Monday, July 9, 2007

Good Enough for Who It's For

Sunday, which officially ended a couple hours ago but is still going for me, was the day to tackle plumbing. Don't ask me why, it just was.

I had determined soon after returning to the farmhouse in Nov. that I wanted to replace the kitchen faucet as part of the cleaning, redecorating and renovations. Now, don't get the idea that a lot of money was ever intended to be involved in this process. Mostly the goal was patching minor sheetrock flaws, painting, putting up new towel bars...little stuff, with mostly scournged/secondhand/sale materials and a reasonable amount of elbow grease. After decades of watching people build/install/fix things, I've learned that a lot of things don't require a professional, just the right tools and a lot of patience. That includes fixing a lot of minor plumbing annoyances.

The gasket where the faucet joined the sink had disintegrated, and water leaked through if it were splashed on the back rim of the sink, keeping the area under the sink perpetually slightly damp with the threat of dryrot. Replacing the gasket (which I could do with a piece of old inner tube and a pair of scissors) would involve exactly the same dismantling/remantling as installing a new faucet, so the new faucet seemed an easy improvement. I wanted one with the sprayer integrated in the faucet itself.

But, I choked when I realized the faucet I liked was $170. I dealt with the old one a while longer while I got used to the idea of spending that much.

I mentioned my plans to a friend, who said another friend had just removed one from her kitchen during remodelling. She passed on my contact info, but I never heard anything. So eventually I just went to the hardware store and wrote a big check. Then it took a while to find the right day to install it (all livestock watered, all dishes done, showers taken, etc. in case disaster ensued).

The day I was planning to install the new one, the friend called and asked if I wanted the used one! I said sure, thinking I'd give it a try and if it worked I could return the new one, if not I wasn't really out anything. She also threw in a coil of 1/4" copper pipe that had been hooked to an icemaker.

The faucet was gorgeous--exactly what I wanted, beyond my wildest dreams. I tested it at a friend's suggestion (good suggestion!) and it didn't leak. And the copper pipe was the right length to run unsoftened water to the kitchen, something I've wanted to do ever since the Reverse Osmosis system broke down a few years ago. The well water here tastes fine, but is slightly hard and has some iron--great natural mineral water, but lousy for laundry or anything involving homemade soap. The cold water in the bathtub is the only unsoftened water in the house, but there's a line running out to the farm which isn't softened.

Several trips to the hardware store later, the faucet is installed and functioning well! And the drinking water tap in the kitchen now supplies fresh well water!

Instead of the complexities of cutting into the water line to the farm to connect the unsoftened water, I used a self-tapping kit designed for icemakers. Much easier than cutting the line and "sweating" (soldering) in a "t" fitting, esp. since the farm waterline runs cheek-and-jowl with the softened waterline, and the unsoftened waterline is in the back, up against the joists, near the wall. It was a bit awkward, but would have been really hard to get to for soldering.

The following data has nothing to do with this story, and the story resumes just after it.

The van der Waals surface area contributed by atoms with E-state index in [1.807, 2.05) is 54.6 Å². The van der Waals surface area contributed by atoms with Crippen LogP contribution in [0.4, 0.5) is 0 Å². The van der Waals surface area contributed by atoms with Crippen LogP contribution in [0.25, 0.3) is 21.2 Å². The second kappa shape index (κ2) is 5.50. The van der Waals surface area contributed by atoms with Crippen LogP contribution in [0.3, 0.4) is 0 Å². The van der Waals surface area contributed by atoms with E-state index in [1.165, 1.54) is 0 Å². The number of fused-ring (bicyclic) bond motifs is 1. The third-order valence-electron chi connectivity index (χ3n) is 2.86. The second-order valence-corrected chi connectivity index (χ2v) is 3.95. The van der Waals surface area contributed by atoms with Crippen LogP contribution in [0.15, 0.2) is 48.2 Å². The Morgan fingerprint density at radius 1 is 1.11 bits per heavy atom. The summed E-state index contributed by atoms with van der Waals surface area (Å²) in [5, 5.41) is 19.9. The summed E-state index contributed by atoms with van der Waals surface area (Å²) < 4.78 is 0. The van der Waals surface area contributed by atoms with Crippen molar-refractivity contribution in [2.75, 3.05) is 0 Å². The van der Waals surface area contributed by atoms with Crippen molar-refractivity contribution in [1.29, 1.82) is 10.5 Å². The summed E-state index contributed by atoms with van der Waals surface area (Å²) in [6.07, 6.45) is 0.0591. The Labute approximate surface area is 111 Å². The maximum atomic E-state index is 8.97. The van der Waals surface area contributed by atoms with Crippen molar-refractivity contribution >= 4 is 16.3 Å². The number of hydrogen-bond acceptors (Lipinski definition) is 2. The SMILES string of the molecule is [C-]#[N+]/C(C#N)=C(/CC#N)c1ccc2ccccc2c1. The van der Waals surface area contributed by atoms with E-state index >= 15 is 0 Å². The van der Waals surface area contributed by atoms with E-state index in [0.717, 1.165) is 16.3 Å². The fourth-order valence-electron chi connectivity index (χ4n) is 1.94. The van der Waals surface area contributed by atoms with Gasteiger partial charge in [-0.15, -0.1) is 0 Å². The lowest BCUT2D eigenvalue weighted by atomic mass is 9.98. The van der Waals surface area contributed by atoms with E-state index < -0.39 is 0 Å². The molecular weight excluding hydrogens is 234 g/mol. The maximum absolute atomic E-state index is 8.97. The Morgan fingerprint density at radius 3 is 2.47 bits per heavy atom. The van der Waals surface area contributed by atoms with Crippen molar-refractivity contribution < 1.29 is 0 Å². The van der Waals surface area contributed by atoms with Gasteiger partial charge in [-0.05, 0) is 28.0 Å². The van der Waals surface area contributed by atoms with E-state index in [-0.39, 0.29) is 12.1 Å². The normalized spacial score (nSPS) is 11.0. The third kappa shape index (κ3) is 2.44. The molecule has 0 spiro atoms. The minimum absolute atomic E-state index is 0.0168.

Perfect? No, not yet. One compression fitting leaks, probably because I didn't think to re-trim the ends of the icemaker tubing and use new brass ferules with the compression nuts. But, how important is it, really? I called a friend who is a very skilled & practiced amature plumber, as well as a great brainstormer and cheerleader. This is the man I called, more than 25 years ago, to come witness my turning the ignition in my car the first time after I removed, rebuilt and reinstalled the carboretor all on my own, not having been told it was "really hard." Of course the car worked fine, because I'd followed all the instructions VERY carefully, but I was so afraid that it would blow up when I tried to start it, I couldn't do it alone! A true friend--if he laughed at my irrational fear, he didn't let on!

Anyhow, True Friend and I discussed the causes of the drip...nothing I have parts/tools on hand for at this hour. Oh, well. I timed the drip (2.2 per minute), had the kitchen faucet drip into a teaspoon (25 drops per 5 ml), and calculated the appoximate volume of the leak: less than a liter a day, if I did it right. In reality, I have poorly adjusted water hydrants on the farm that leak that much or more. And I "waste" that much water many times over by small acts of carelessness or inattention, every day.

In time, the minerals in the water will likely plug the drip anyhow. The drip is in the basement, landing only on a concrete floor, and there is a dehumidifier to take the water out of the air as it evaporates.

That was my church-going today: praying and talking to God while I calmly and patiently and diligently worked on the plumbing. What better congregation than the sheep in the back yard when I trot out to the shed to look for a tool? What better hymns than the cardinals in the trees, and the roosters crowing in unison? What better sermon than the great personal stories from the excellent clerk at the hardware store, who is awaiting the birth of his first grandchild?

Good enough for me: A high-quality, well-designed faucet but not a new one; drinking water at the little spigot but it isn't RO. The church of the hardware store.

I don't need the best, most perfect, most expensive to be happy. Just enough, just GOOD enough.

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